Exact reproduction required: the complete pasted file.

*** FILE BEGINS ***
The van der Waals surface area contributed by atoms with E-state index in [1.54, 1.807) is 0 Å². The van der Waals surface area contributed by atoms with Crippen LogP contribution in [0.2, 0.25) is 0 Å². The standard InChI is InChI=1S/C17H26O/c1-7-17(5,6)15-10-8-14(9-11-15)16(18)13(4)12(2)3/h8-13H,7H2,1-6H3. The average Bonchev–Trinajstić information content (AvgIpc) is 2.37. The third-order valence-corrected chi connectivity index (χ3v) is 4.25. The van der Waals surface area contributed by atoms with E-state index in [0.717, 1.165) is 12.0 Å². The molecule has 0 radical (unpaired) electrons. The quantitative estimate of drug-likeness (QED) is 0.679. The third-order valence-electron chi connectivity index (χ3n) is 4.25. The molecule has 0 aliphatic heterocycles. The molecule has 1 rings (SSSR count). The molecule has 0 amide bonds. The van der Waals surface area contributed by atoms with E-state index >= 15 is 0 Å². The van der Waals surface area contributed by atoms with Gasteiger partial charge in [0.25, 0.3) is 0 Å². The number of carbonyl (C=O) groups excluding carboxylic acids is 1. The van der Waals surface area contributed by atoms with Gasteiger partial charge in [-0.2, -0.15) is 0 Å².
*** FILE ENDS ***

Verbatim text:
The van der Waals surface area contributed by atoms with E-state index in [1.54, 1.807) is 0 Å². The van der Waals surface area contributed by atoms with Crippen LogP contribution in [0.2, 0.25) is 0 Å². The standard InChI is InChI=1S/C17H26O/c1-7-17(5,6)15-10-8-14(9-11-15)16(18)13(4)12(2)3/h8-13H,7H2,1-6H3. The average Bonchev–Trinajstić information content (AvgIpc) is 2.37. The third-order valence-corrected chi connectivity index (χ3v) is 4.25. The van der Waals surface area contributed by atoms with E-state index in [0.717, 1.165) is 12.0 Å². The molecule has 0 radical (unpaired) electrons. The quantitative estimate of drug-likeness (QED) is 0.679. The third-order valence-electron chi connectivity index (χ3n) is 4.25. The molecule has 0 aliphatic heterocycles. The molecule has 1 rings (SSSR count). The molecule has 0 amide bonds. The van der Waals surface area contributed by atoms with E-state index >= 15 is 0 Å². The van der Waals surface area contributed by atoms with Gasteiger partial charge in [0.25, 0.3) is 0 Å². The number of carbonyl (C=O) groups excluding carboxylic acids is 1. The van der Waals surface area contributed by atoms with Gasteiger partial charge in [-0.2, -0.15) is 0 Å².